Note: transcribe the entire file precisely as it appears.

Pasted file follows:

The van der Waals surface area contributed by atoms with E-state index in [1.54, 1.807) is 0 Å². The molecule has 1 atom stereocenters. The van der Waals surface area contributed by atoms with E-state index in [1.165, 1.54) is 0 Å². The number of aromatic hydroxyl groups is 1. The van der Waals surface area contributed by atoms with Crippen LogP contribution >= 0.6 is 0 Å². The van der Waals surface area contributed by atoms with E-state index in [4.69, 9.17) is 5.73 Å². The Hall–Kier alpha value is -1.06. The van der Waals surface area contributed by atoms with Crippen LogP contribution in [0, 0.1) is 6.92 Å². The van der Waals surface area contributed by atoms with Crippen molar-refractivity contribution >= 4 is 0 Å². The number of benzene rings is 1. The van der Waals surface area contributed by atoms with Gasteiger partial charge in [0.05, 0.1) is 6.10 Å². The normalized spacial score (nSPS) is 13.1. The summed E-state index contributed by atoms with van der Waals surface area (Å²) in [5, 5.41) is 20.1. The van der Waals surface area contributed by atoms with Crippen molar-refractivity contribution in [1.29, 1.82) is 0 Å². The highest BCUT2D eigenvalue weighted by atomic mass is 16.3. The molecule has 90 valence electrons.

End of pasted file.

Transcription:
The van der Waals surface area contributed by atoms with E-state index in [1.54, 1.807) is 0 Å². The molecule has 1 atom stereocenters. The van der Waals surface area contributed by atoms with E-state index in [1.165, 1.54) is 0 Å². The number of aromatic hydroxyl groups is 1. The van der Waals surface area contributed by atoms with Crippen LogP contribution >= 0.6 is 0 Å². The van der Waals surface area contributed by atoms with E-state index in [4.69, 9.17) is 5.73 Å². The Hall–Kier alpha value is -1.06. The van der Waals surface area contributed by atoms with Crippen LogP contribution in [0, 0.1) is 6.92 Å². The van der Waals surface area contributed by atoms with Crippen molar-refractivity contribution >= 4 is 0 Å². The number of benzene rings is 1. The van der Waals surface area contributed by atoms with Gasteiger partial charge in [0.05, 0.1) is 6.10 Å². The normalized spacial score (nSPS) is 13.1. The summed E-state index contributed by atoms with van der Waals surface area (Å²) in [5, 5.41) is 20.1. The van der Waals surface area contributed by atoms with Crippen molar-refractivity contribution in [1.29, 1.82) is 0 Å². The highest BCUT2D eigenvalue weighted by atomic mass is 16.3. The molecule has 90 valence electrons.